By Richard McGill Murphy, Special to CNBC.com
From his office on Broad Street in lower Manhattan, Jeff Notaro oversees a modest portfolio consisting mainly of dirt. Specifically, Notaro’s Black Sea Agriculture fund invests in farmland in northeastern Bulgaria, near the Black Sea. The $1.5 million fund buys prime agricultural land and leases it back to local farmers.
Notaro is riding a growth market. Since 2004, Bulgarian farmland has been appreciating at an average annual rate of 19 percent. Yet Bulgarian land is still cheap compared to the United States. The average price per acre for good-quality land is $1,850 in Bulgaria versus $5,000 an acre in Kansas.
Land along the Black Sea coast commands higher prices because it’s especially fertile and also close to deep-water ports. Black Sea wheat land costs $4,300 an acre on average but yields an average of 71 bushels of wheat an acre, compared with 42 bushels an acre in Kansas. “That’s about half the cost per acre on a yield basis,” Notaro said.
The rise in local land prices has been fueled mainly by a worldwide agricultural commodity boom that has driven food prices up by more than 100 percent since 2003, according to the Food and Agriculture Organization of the United Nations (FAO).
“More people need to get into farming; otherwise, we won’t have any food,” said commodity investor Jim Rogers, who launched the international Quantum Fund with George Soros in the early 1970s and went on to create the Rogers International Commodities Index, which tracks the performance of numerous commodities in global markets, ranging from agriculture to metals and energy products.
Rogers and Notaro belong to an increasingly active community of farmland investors hoping to profit from the world’s growing need for nourishment. “I’m still wildly optimistic about the future of agriculture worldwide,” said Rogers, who has served as an advisor and as a director to companies that hold farmland in Australia, Brazil and North America.
The outlines of the investing case for farmland are well known at this point. The global population is expected to peak at slightly more than 9 billion by 2050, up from 7 billion today. On a per capita basis, the FAO projects that the amount of arable land available will decline steadily over the next few decades, from 0.218 hectares per person today to 0.181 hectares per person in 2050.
On the demand side, much of the growth in population and food consumption will occur in the developing world. As income levels rise in developing countries, consumers there are consuming more meat. Livestock production consumes massive quantities of grain and water, spurring farmers to boost both crop yields and land under cultivation.
Soaring demand for biofuels is another significant demand factor. In the U.S., for example, ethanol production accounts for 23 percent of total corn utilization, according to the Renewable Fuels Association.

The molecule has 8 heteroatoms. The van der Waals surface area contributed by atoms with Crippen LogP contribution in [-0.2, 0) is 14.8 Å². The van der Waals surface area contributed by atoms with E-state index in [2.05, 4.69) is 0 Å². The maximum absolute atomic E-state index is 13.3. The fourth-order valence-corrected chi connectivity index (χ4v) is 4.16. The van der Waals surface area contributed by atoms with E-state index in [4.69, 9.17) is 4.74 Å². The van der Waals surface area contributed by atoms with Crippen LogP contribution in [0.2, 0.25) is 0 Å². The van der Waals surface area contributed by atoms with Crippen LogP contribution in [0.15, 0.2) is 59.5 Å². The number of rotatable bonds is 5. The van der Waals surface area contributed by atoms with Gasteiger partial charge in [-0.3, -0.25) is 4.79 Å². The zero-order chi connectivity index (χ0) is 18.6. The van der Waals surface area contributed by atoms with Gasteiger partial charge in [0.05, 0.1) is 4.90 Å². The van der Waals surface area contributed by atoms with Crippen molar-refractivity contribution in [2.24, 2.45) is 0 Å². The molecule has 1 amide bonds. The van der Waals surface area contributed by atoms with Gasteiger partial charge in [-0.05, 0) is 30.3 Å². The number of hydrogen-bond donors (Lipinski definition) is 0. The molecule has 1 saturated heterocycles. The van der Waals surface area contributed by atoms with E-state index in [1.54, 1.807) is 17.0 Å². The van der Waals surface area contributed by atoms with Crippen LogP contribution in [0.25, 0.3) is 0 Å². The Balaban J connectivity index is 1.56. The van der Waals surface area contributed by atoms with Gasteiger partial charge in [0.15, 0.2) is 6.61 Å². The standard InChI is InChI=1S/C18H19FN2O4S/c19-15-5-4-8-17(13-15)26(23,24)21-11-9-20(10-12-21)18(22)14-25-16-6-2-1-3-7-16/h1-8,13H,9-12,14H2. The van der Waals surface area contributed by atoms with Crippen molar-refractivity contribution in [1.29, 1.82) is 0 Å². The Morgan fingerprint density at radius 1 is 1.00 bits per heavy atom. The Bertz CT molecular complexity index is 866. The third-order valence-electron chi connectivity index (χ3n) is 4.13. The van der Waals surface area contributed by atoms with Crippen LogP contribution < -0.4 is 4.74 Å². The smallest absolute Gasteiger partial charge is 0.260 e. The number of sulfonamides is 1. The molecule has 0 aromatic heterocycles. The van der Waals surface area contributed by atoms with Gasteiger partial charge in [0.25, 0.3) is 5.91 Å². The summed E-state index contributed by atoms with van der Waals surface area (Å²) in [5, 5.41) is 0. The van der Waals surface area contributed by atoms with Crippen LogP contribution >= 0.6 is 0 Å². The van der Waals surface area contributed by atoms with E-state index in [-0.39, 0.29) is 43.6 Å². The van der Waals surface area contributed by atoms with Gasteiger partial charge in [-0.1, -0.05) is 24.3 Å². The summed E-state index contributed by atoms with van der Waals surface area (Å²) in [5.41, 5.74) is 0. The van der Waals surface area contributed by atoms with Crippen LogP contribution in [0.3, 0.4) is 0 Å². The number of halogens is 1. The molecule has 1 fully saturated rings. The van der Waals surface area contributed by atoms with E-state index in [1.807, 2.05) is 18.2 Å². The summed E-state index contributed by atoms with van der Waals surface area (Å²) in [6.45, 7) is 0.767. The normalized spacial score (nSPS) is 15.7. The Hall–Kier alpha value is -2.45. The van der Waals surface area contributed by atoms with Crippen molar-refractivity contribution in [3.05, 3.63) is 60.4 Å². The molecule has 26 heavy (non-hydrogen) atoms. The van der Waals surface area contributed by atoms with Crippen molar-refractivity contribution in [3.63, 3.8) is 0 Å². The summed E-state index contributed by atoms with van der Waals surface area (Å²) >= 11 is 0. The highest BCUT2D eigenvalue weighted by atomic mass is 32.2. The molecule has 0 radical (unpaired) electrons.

Average U.S. corn prices tripled between 2005 and 2012, from $2 a bushel in 2005 and 2006 to $6.22 a bushel in 2011 and 2012. The price surge was partly caused by a rising demand for ethanol, along with other factors, including flooding and drought, higher prices for inputs like fuel and fertilizer, rising demand for meat, and upward movement in commodity markets.
In turn, rising agricultural commodity prices have driven a 128 percent rise in average Midwest farmland values over the past decade, from $1,270 an acre in 2003 to $2,900 an acre in 2013, according to USDA figures.
(Read more: America in 25 years: Here’s what to expect)
The world’s insatiable appetite On the supply side, crop yields have been leveling off since the dramatic advances of the last few decades, starting with the Green Revolution that transformed agriculture in China, India and elsewhere in the developing world from the 1960s onward. Today 40 percent of global wheat land is experiencing either flat or declining yields, according to a 2012 article in the journal Nature Communications.
In China, local scientists recently warned that smog levels around the country have risen so high that they are blocking natural light, potentially impeding photosynthesis and creating conditions that resemble nuclear winter.
“We’re seeing land under threat globally,” said Reza Vishkai, head of specialist investments at Insight Investment Management in London. “You can raise production by increasing land under cultivation, but a lot of that land is concentrated in places like Africa and Brazil and requires huge investment to operate on a profitable basis.”
Owners of quality farmland are poised to benefit from all these trends, which explains why so many agriculture investors are bullish on land. Over the next two years, Notaro hopes to boost the size of his Black Sea Agriculture fund from $1.5 million to at least $10 million. This should put him in control of at least 5,000 acres, depending on where land prices head in the near term.
As in many emerging markets, farmland investing in Bulgaria is essentially a consolidation play. After Bulgaria’s Communist regime collapsed in 1990, the new government returned huge expanses of state-owned farmland to its pre-Communist owners. These families often inherited plots of 10 to 15 acres, too small for farmers to realize significant economies of scale.
“The small holdings, in general, are undervalued,” said Notaro. “Local farmers accumulate all these little leases and farm them with small equipment over poor roads. The Black Sea coast has some of the best topsoil in the world, but it’s not producing what it could.”